Caps for Sale
|Cover artist||Esphyr Slobodkina|
|Publisher||W. R. Scott|
Based on a folktale, the story follows a mustachioed cap selling street vendor (unnamed in the book, he is known as Pezzo in the sequel Circus Caps for Sale) who wears his entire stock of caps on his head. When the peddler takes a nap under a tree, a troupe of monkeys steal all the caps but his own and put them on. The peddler tries in vain to get the monkeys to return the caps, but they only imitate his actions. Finally he throws his own cap on the ground in disgust and walks away, causing the monkeys to do the same. The peddler collects the caps off the ground and goes on his way.
It is Slobodkina's best-known work, and has sold more than two million copies. Caps for Sale is a popular read-aloud book, because its repetitive text permits children to speak the lines and thus join in the reading experience.
The earliest known account of the story may be found The Wilmington Centinel published in Wilmington, North Carolina January 8, 1789. "According to the following relation from a person just returned from the Labrador coast, the imitative faculty in monkeys seems to exceed every thing short of human. –A sailor having a number of red woolen caps, &c to dispose of among the natives, went on shore for that purpose ; his way to a settlement lying through a woods very copiously inhabited by the species abovementioned, and it being mid day, put a cap on his head, and laying the others by his side, he determined upon a little repose under the shade of a plantain tree. To his utter astonishment, when he awoke, from the specimen he had given his imitative observers of the use of his caps, he beheld a number of them upon the heads of the monkeys on the trees, round about him, while the wearers were chattering in an unusual manner. Finding every attempt to regain them fruitless , he at length in a fit of rage and disappointment, and under the supposition the one he retained was not worth taking away, &c. pulled the same from his head, and throwing it upon the ground exclaimed ---“ here d—n you, take it among ye,” which he had no sooner done, than to his great surprise, the observant monkeys did the same, by which means he regained the greatest part of his property."
Slobodkina published a sequel, Pezzo the Peddler and the Circus Elephant, in 1967, twenty-seven years after the publication of Caps for Sale. It was reissued in 2002, after Slobodkina's death, as Circus Caps for Sale. A direct sequel bringing back the monkeys, More Caps for Sale, was published in 2015, credited jointly to Slobodkina and her long time personal assistant Ann Marie Mulhearn Sayer. This was followed by Caps for Sale and the Mindful Monkeys in 2017. The illustrations for the latter two books were created by scanning and editing images from Slobodkina's original artwork.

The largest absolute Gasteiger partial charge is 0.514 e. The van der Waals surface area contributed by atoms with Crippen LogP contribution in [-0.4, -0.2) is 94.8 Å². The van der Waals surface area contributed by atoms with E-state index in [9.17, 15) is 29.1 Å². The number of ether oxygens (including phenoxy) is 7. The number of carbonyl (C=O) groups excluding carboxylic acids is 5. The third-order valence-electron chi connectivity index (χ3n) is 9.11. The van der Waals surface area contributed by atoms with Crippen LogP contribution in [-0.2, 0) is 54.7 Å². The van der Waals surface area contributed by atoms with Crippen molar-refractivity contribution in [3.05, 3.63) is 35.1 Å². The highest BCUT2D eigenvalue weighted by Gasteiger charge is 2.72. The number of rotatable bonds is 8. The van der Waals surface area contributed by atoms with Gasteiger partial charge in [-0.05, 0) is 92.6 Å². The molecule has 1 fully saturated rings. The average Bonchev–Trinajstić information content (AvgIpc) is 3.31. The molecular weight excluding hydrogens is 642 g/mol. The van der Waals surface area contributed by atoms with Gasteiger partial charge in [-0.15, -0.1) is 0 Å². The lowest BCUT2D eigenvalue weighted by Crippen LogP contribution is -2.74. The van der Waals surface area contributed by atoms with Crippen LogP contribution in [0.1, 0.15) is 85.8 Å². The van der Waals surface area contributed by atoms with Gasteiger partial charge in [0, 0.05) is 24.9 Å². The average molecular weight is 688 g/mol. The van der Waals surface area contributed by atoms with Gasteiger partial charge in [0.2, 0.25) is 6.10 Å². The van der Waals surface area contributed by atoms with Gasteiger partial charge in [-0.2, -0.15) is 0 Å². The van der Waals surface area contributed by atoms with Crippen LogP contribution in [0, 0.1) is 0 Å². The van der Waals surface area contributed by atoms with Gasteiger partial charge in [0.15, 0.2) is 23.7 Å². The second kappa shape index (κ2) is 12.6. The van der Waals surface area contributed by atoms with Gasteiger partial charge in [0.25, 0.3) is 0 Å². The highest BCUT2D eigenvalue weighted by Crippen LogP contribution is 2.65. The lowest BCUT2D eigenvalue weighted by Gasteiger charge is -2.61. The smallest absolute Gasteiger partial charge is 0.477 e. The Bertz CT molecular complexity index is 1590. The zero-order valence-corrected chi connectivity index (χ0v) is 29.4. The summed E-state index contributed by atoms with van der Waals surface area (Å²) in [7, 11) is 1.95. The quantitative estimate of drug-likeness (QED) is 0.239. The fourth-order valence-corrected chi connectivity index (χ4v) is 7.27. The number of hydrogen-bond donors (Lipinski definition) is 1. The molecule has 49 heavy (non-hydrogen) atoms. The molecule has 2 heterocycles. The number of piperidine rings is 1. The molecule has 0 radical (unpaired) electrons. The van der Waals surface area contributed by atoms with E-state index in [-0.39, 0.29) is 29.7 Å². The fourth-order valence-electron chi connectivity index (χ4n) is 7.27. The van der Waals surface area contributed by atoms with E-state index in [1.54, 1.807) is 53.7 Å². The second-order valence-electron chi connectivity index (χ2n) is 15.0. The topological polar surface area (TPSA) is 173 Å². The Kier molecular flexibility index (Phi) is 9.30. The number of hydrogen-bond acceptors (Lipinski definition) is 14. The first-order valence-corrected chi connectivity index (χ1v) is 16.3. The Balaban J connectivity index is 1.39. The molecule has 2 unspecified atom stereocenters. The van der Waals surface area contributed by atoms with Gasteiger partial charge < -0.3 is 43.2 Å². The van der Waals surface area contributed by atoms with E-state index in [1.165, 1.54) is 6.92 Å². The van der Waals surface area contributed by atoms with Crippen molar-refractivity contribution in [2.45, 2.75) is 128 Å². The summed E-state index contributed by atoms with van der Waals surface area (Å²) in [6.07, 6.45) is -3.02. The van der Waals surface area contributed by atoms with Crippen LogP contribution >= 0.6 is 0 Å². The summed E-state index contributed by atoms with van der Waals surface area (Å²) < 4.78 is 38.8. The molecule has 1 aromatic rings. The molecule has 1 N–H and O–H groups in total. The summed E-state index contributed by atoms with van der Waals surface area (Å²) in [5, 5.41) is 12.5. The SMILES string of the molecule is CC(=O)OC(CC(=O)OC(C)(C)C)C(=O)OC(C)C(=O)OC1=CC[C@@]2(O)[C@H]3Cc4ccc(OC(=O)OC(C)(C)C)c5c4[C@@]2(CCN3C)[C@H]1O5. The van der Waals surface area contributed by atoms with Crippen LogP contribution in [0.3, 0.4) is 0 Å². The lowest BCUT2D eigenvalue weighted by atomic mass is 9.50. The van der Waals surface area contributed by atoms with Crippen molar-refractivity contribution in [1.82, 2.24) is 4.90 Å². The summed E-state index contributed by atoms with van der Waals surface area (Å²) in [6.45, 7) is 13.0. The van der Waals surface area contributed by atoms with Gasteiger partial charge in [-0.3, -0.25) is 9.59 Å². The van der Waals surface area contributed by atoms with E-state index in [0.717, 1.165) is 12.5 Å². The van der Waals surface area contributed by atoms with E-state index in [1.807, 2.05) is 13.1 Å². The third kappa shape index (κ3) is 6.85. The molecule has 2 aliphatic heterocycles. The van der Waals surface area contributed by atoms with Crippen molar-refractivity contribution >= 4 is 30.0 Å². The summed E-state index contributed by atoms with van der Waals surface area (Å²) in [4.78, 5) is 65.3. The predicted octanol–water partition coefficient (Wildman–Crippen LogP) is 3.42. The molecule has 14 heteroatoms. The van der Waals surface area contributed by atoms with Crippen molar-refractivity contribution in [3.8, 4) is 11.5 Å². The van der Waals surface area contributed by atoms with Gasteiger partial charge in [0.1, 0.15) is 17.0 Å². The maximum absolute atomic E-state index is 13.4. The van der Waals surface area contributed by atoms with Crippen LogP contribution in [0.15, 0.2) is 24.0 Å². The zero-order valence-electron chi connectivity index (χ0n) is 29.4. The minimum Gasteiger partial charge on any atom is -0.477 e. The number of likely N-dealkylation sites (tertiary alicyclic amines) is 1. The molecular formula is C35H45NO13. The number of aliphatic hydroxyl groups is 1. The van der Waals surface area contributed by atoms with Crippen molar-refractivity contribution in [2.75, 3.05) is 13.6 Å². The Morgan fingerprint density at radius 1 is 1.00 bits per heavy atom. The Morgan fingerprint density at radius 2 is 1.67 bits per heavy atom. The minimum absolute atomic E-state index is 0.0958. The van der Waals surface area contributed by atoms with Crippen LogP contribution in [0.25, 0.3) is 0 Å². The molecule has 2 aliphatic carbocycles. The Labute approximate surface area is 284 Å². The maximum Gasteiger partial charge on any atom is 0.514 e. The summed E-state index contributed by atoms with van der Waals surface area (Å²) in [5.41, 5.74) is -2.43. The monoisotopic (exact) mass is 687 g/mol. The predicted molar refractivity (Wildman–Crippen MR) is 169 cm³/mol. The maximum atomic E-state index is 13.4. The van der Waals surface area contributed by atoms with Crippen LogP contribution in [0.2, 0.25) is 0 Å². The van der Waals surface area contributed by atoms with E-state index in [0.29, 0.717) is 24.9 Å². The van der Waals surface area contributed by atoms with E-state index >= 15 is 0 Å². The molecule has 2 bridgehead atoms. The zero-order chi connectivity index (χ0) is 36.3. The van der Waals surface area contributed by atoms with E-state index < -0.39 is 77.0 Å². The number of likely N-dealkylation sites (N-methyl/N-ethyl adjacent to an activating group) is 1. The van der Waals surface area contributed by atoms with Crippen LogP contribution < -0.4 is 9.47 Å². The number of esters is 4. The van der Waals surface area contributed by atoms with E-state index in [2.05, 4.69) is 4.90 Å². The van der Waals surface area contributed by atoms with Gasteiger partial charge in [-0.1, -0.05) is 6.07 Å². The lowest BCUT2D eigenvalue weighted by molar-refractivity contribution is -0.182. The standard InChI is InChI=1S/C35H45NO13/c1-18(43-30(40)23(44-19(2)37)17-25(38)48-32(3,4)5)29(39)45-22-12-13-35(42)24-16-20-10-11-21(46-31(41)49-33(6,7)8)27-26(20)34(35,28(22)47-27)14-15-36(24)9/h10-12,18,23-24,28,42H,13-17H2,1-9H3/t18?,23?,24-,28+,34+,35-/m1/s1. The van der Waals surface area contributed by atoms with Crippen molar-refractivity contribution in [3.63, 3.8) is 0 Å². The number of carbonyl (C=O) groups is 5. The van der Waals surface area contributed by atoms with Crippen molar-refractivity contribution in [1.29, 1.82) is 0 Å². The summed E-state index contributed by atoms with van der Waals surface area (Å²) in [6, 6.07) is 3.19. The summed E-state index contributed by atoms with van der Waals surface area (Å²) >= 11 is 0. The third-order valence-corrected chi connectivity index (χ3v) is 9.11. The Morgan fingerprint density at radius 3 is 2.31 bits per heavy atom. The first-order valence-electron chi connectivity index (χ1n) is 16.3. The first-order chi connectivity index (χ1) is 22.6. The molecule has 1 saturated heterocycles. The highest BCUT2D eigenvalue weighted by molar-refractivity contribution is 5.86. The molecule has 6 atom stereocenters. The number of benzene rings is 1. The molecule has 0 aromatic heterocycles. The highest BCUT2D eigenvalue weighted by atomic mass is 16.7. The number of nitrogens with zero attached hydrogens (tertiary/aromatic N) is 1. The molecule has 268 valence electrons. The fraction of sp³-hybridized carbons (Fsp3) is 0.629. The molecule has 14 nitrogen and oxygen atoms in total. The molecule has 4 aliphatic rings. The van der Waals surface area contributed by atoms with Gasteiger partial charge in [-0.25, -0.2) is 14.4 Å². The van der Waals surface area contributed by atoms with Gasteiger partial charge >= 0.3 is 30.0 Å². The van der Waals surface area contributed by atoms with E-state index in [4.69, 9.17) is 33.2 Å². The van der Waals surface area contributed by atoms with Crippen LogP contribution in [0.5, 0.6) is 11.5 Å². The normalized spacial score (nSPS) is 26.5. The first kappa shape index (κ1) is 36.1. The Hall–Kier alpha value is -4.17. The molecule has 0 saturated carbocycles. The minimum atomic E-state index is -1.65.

Caps for Sale was included as one of five stories on the 1986 VHS release Five Stories for the Very Young from Weston Woods Studios, animated using illustrations from the book. A remake was released on Weston Woods's 2007 collection Picture Book Classics on DVD, narrated by Rex Robbins.
- "Caps for Sale" (first edition). Library of Congress Online Catalog (catalog.loc.gov). Retrieved 2020-10-29.
- Raines, Shirley; Canady, Robert (1989). Story Stretchers: Activities to Expand Children's Favorite Books. p. 158. ISBN 9780876591192.
- Goldman, Ari (July 27, 2002). "Esphyr Slobodkina, Artist And Author, Is Dead at 93". Retrieved August 1, 2015. CS1 maint: discouraged parameter (link)
- Patrick, Alisha. "ESPHYR SLOBODKINA (1908-2002)". Sullivan Goss. Archived from the original on July 4, 2012. Retrieved August 1, 2015. CS1 maint: discouraged parameter (link)
- "The Wilmington Centinel, and General Advertiser (Wilmington, N.C.)(1789)State Archives of North Carolina".
- copyright 2002 isbn 0-06-029655
- Slobodkina, Esphyr; Sayer, Ann Marie Mulhearn (2004). "About the Authors". More Caps for Sale.
- "Five stories for the very young". WorldCat. Retrieved 23 May 2020. CS1 maint: discouraged parameter (link)